It is always important to know what is going on in the world of COPD/Asthma, hence a new weekly (at the minimum) posting of ‘Notes to Know about COPD/Asthma’ – because those of us battling the issue should always be up to date on what is going on, and that includes both the positives and the negatives of the COPD/Asthma life.

Many, if not most, of those with COPD and/or Asthma are dealing with some type of inhaler medications, of which many are steroid based.  This can lead to a variety of problems, one of which we will share an interesting write found during an internet search with the question “can inhalers cause problems for the larynx?”.

Special Note – This subject can get personal with this writer as I have parlysis on one side of my larynx.  While no doctors have said conclusively, they have indicated that my parents and I may be close to the answer in stating it could have been caused by the large use of aerosol type inhalers as a during by childhood through teenage years.  Needless to say, my voicebox still gives me problems not just with talking at times, but also with swallowing.

With that, read on and see if you can relate to this particular problem with your larynx when using an inhaler.

(The following article was found during an internet search and was written by Dr. Christopher Chang who is a private practice otolaryngology, head & neck surgeon specializing in the treatment of problems related to the ear, nose, and throat.)

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Steroid Inhalers for Asthma Can Cause Fungal Laryngitis

It is a big bummer to be an asthmatic. Not only is breathing a problem, but even the treatment for asthma can cause problems.

Take for example steroid inhalers like advair, symbicort, fluticasone, etc.

All asthma patients know to rinse their mouth out after inhaler use due to risk of oral thrush, but what about from the back of the mouth down to the vocal cords??? This nether region can’t be gargled very easily. One can swallow water to rinse this area out, but the vocal cord region would still not be addressed (otherwise aspiration would occur).

And that leads to potential vocal problems… like fungal laryngitis (or thrush of the voicebox). Here’s a picture of what that looks like. To compare, normal is shown in the smaller picture.

Larynx    Larynx--Good

Note the white patches indicative of fungal growth. This fungal infection can lead to symptoms of a mild (if any) sore throat, but most patients complain of hoarseness as their only symptom.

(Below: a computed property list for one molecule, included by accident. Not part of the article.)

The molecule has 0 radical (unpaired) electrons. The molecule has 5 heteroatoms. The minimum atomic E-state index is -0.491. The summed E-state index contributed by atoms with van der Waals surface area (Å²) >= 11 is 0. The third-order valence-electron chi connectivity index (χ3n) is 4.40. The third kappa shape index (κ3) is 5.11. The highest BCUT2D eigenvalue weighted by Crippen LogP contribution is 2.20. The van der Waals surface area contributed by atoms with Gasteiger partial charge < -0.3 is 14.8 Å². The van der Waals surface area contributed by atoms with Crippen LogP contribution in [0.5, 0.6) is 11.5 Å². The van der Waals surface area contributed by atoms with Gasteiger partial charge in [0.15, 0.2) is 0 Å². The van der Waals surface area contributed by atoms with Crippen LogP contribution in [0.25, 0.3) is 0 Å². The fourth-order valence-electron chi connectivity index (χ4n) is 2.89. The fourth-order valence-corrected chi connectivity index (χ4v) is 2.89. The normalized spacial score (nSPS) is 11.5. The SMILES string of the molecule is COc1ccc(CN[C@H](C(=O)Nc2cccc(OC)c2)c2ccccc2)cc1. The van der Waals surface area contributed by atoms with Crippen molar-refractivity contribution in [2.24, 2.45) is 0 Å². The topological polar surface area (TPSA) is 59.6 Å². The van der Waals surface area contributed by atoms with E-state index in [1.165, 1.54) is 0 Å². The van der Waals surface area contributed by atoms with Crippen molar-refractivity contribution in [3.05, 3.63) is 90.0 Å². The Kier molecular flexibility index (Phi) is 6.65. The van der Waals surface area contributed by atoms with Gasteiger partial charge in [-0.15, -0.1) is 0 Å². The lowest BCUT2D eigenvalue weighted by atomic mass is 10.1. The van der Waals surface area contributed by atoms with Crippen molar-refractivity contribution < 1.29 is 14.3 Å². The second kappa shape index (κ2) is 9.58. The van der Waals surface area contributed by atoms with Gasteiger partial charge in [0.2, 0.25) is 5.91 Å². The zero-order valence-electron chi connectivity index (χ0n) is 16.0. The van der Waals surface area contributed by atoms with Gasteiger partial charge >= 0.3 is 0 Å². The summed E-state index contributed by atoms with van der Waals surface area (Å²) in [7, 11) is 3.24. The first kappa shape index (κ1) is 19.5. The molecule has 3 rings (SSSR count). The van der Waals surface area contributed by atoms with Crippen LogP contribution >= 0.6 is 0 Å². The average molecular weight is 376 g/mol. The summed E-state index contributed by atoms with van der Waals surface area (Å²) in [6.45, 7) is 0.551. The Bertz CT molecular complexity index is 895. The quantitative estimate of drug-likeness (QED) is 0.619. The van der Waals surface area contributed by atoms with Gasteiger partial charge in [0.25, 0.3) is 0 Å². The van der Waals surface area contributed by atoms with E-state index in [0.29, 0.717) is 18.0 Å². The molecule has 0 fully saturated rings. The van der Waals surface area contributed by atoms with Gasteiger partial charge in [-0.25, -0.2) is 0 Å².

Treatment is ideally to stop the steroid inhaler triggering the infection, but if an asthmatic needs it… than they need it. As I often tell patients, breathing is more important than voice. Often, anti-fungal medications like diflucan and nystatin can eliminate the fungal laryngitis, but the problem is, as long as steroid inhalers are used, it comes right back. And repetitive anti-fungal treatment can place the patient at risk for a drug-resistant fungal infection.

So, what to do???

There is one type of little-known (unpleasant) treatment an asthmatic patient can perform to minimize risk of fungal laryngitis while still maintaining steroid inhaler use.

It’s called laryngeal washes and it takes a lot of time, patience, and period of discomfort. Think of it as gargling of the voicebox.

The patient takes a curved luer-lock cannula (picture shown) attached to a syringe filled with salt-water. Cannula--CurvesToWashLarynx  While opening the mouth and sticking the tongue out, the curved end of the cannula is directed such that the end is pointed straight down into the throat. After taking a deep breath in, while saying “ah”, salt-water is dripped down into the throat thereby “gargling” the voicebox. Coughing may be inevitable after performing.

This needs to be done after every steroid inhaler use. Or during an active fungal infection, at least 4 times per day.

Gagging is the biggest problem preventing correct usage of this technique. Coordinating the injection while saying “ah” is another issue since if it is incorrectly performed, can lead to aspiration and severe coughing. As such, it is not for everyone.

One can purchase such “luer-lock laryngeal cannulas” from any ENT medical supply company.

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‘Notes to Know about COPD/Asthma’ will continue to feature writings from medical folks and caretakers who share insights into the world of what may be going on in the world of COPD/Asthma.  ‘Notes to Know about COPD/Asthma’ can be found at either or within the Facebook page, COPD Travels.

Remember – ‘a person without good breathing, is a person without a good life’, so let’s do what we can, to learn what we can, to improve what we can.

I bid to all – smiles, prayers, blessings and steady breathing – Mr. William.

(Copyright@2017, CrossDove Writer through – no part of this write may be used or copied without written permission.)

NOTES: Sometimes we share what may seem like medical information, but we are only giving descriptions and highlights of various aspects of having COPD and/or asthma and no way do we ever want our information to be considered medical treatment type of information, always consult your physician for more, clearer and more medical founded information.